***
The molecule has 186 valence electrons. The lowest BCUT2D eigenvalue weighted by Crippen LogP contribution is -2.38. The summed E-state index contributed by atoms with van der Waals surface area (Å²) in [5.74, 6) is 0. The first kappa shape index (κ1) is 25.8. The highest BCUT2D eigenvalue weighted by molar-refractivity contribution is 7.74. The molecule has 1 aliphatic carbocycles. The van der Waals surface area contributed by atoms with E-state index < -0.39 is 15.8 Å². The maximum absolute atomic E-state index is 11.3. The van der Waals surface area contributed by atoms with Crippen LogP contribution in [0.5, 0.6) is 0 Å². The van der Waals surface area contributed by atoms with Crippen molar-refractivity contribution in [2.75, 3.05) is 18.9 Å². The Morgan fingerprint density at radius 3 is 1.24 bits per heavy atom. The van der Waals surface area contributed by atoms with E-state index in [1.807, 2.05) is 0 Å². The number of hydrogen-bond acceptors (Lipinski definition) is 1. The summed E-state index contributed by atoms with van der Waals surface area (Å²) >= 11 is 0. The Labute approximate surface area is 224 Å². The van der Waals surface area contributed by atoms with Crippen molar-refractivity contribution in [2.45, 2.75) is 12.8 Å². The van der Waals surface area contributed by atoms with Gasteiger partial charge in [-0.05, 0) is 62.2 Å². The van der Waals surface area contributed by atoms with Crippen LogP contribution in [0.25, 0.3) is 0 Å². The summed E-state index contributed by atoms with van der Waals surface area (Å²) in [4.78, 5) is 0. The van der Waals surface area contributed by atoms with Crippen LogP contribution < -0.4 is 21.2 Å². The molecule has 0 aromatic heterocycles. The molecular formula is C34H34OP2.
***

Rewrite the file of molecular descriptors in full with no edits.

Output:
The molecule has 186 valence electrons. The lowest BCUT2D eigenvalue weighted by Crippen LogP contribution is -2.38. The summed E-state index contributed by atoms with van der Waals surface area (Å²) in [5.74, 6) is 0. The first kappa shape index (κ1) is 25.8. The highest BCUT2D eigenvalue weighted by molar-refractivity contribution is 7.74. The molecule has 1 aliphatic carbocycles. The van der Waals surface area contributed by atoms with E-state index < -0.39 is 15.8 Å². The maximum absolute atomic E-state index is 11.3. The van der Waals surface area contributed by atoms with Crippen LogP contribution in [0.5, 0.6) is 0 Å². The van der Waals surface area contributed by atoms with Crippen molar-refractivity contribution in [2.75, 3.05) is 18.9 Å². The Morgan fingerprint density at radius 3 is 1.24 bits per heavy atom. The van der Waals surface area contributed by atoms with E-state index in [1.807, 2.05) is 0 Å². The number of hydrogen-bond acceptors (Lipinski definition) is 1. The summed E-state index contributed by atoms with van der Waals surface area (Å²) >= 11 is 0. The Labute approximate surface area is 224 Å². The van der Waals surface area contributed by atoms with Crippen molar-refractivity contribution in [2.45, 2.75) is 12.8 Å². The van der Waals surface area contributed by atoms with Gasteiger partial charge in [-0.05, 0) is 62.2 Å². The van der Waals surface area contributed by atoms with Crippen LogP contribution in [0.25, 0.3) is 0 Å². The summed E-state index contributed by atoms with van der Waals surface area (Å²) in [4.78, 5) is 0. The van der Waals surface area contributed by atoms with Crippen LogP contribution < -0.4 is 21.2 Å². The molecule has 0 aromatic heterocycles. The molecular formula is C34H34OP2.